Page last updated at 03:55 GMT, Thursday, 27 March 2008

Protection for elderly from abuse

Elderly person
The move will provide protection for some 300,000 elderly people

Thousands of elderly people living in private care homes could soon be protected from abuse by the Human Rights Act for the first time.

Ministers plan to overturn a court ruling which meant elderly people in private homes whose stay was council funded lacked protection from abuse.

Some 300,000 people will be affected and it is hoped the move will safeguard from abuses such as unfair eviction.

But some care home owners may be upset by the extra bureaucracy involved.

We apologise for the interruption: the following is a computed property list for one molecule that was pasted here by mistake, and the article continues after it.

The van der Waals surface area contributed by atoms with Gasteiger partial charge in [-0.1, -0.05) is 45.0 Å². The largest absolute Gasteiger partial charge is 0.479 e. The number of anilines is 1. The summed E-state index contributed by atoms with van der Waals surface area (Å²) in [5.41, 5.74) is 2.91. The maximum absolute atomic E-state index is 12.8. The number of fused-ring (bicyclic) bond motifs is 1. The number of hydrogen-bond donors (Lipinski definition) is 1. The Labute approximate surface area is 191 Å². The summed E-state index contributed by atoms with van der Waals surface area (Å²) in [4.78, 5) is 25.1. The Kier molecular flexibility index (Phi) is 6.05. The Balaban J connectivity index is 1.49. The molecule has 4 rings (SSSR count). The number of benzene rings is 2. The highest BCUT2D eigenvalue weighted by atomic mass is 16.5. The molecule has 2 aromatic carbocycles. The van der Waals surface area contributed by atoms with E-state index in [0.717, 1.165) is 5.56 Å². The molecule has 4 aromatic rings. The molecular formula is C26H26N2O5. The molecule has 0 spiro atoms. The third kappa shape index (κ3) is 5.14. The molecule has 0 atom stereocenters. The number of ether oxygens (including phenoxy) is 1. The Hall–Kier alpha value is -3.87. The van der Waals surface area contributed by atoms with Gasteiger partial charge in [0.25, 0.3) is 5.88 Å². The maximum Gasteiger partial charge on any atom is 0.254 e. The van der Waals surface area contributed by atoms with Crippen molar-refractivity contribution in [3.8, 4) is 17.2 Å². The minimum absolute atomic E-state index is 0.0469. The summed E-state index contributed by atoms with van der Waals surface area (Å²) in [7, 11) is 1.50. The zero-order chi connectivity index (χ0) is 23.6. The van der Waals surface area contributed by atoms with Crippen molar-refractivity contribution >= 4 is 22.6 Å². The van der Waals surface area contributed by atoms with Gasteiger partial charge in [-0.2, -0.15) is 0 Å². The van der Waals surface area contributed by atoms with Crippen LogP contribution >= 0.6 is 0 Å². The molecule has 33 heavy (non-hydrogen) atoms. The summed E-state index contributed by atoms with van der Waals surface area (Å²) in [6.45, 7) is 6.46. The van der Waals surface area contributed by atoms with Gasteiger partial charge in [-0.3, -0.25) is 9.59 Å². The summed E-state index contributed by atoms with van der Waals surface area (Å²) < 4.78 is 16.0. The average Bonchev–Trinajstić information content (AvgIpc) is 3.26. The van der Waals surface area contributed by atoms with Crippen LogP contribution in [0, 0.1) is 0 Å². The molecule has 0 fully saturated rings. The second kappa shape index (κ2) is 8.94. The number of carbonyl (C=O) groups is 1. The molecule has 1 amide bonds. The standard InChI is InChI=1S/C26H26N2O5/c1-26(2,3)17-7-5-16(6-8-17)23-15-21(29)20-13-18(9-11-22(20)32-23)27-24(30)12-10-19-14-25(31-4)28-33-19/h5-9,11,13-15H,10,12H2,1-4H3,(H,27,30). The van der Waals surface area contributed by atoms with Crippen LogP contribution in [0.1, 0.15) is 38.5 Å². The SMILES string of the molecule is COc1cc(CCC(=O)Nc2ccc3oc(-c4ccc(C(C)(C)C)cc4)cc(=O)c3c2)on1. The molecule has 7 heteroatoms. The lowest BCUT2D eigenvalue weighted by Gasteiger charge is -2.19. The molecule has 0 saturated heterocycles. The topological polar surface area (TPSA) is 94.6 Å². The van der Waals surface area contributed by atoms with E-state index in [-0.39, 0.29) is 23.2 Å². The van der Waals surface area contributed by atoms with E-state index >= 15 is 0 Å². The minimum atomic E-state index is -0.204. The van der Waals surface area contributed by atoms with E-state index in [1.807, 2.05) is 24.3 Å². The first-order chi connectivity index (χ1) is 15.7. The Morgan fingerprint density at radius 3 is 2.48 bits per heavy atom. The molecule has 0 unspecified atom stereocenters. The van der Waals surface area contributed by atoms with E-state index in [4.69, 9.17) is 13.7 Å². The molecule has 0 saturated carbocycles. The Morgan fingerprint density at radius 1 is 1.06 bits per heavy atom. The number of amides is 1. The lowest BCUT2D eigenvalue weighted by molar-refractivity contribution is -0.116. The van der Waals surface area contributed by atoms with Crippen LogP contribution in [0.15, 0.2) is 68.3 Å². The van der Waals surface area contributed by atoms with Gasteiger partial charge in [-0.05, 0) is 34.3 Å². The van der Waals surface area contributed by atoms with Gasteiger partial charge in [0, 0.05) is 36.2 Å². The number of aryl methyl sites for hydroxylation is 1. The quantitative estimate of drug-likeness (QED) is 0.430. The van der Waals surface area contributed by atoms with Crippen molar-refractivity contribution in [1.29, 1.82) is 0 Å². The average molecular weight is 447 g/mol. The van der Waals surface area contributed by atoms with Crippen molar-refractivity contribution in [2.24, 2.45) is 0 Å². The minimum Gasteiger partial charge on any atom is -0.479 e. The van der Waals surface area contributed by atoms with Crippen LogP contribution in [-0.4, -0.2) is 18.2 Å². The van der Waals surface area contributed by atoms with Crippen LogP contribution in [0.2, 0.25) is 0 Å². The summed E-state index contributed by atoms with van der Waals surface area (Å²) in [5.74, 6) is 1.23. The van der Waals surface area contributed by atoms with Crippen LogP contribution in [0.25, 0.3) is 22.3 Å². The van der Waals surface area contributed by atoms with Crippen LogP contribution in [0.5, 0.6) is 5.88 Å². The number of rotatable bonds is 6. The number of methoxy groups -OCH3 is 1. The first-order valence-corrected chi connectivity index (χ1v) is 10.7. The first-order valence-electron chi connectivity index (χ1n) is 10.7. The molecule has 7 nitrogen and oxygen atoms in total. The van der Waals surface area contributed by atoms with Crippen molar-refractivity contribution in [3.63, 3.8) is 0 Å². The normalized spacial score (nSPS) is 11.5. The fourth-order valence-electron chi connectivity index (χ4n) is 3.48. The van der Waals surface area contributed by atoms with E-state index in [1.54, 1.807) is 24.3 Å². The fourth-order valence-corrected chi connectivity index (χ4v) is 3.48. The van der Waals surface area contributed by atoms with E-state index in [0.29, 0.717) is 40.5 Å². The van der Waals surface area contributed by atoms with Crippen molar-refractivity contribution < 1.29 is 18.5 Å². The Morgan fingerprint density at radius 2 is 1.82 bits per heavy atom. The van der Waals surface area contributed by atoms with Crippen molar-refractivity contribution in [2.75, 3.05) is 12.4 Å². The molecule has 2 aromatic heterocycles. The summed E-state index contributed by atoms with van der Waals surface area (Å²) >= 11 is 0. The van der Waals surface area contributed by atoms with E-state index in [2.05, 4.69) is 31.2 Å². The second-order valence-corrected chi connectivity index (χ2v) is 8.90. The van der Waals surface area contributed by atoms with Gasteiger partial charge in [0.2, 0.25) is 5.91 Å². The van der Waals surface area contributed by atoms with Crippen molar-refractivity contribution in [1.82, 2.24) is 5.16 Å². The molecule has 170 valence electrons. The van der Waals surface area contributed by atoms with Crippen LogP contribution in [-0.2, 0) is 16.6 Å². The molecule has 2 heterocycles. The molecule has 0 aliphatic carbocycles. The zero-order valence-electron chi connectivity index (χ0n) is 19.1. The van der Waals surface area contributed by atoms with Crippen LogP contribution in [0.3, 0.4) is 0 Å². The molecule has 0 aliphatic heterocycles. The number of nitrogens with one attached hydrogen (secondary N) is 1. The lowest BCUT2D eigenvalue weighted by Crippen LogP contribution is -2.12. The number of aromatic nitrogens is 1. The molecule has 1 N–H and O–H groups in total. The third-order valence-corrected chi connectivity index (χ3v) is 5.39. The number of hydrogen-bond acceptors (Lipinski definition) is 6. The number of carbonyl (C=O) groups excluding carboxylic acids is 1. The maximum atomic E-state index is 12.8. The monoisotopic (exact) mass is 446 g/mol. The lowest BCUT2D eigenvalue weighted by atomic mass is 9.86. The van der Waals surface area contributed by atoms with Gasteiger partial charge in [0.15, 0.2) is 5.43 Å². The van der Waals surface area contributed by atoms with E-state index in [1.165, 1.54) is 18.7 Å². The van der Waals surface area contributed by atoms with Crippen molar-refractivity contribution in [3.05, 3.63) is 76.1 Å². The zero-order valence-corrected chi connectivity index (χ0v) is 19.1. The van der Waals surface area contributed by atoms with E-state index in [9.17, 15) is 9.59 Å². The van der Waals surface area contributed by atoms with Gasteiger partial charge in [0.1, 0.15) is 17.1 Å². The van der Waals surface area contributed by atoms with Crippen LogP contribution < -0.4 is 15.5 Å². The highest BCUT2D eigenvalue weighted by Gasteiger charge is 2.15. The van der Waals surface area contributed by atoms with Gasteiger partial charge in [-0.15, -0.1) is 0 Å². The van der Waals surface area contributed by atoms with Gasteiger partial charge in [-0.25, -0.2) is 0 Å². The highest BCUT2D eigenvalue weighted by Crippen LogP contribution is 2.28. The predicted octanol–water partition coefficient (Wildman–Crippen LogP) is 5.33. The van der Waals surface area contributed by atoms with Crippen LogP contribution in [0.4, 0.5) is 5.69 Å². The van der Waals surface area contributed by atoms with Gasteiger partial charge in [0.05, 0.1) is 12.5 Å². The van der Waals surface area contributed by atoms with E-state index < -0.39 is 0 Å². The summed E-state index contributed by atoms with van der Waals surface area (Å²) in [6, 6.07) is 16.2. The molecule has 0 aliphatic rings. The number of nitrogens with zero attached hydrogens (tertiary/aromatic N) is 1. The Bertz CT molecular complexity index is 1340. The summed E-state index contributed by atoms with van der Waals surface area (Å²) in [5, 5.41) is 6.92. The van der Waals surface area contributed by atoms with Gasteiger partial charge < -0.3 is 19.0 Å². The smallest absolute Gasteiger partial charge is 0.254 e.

And some may argue that common law provides sufficient protection for the rights of elderly people.

'Culture change'

Last year the Select Committee on Human Rights highlighted the fact that 21% of hospital and care homes failed to meet even minimum standards on dignity and privacy.

Its report uncovered evidence of neglect, abuse, discrimination and unfair treatment of frail older people.

The committee heard evidence of care home residents being left lying in their own urine or excrement.

It criticised existing legislation, calling for an "entire culture change" and more legal protection for older people in care.

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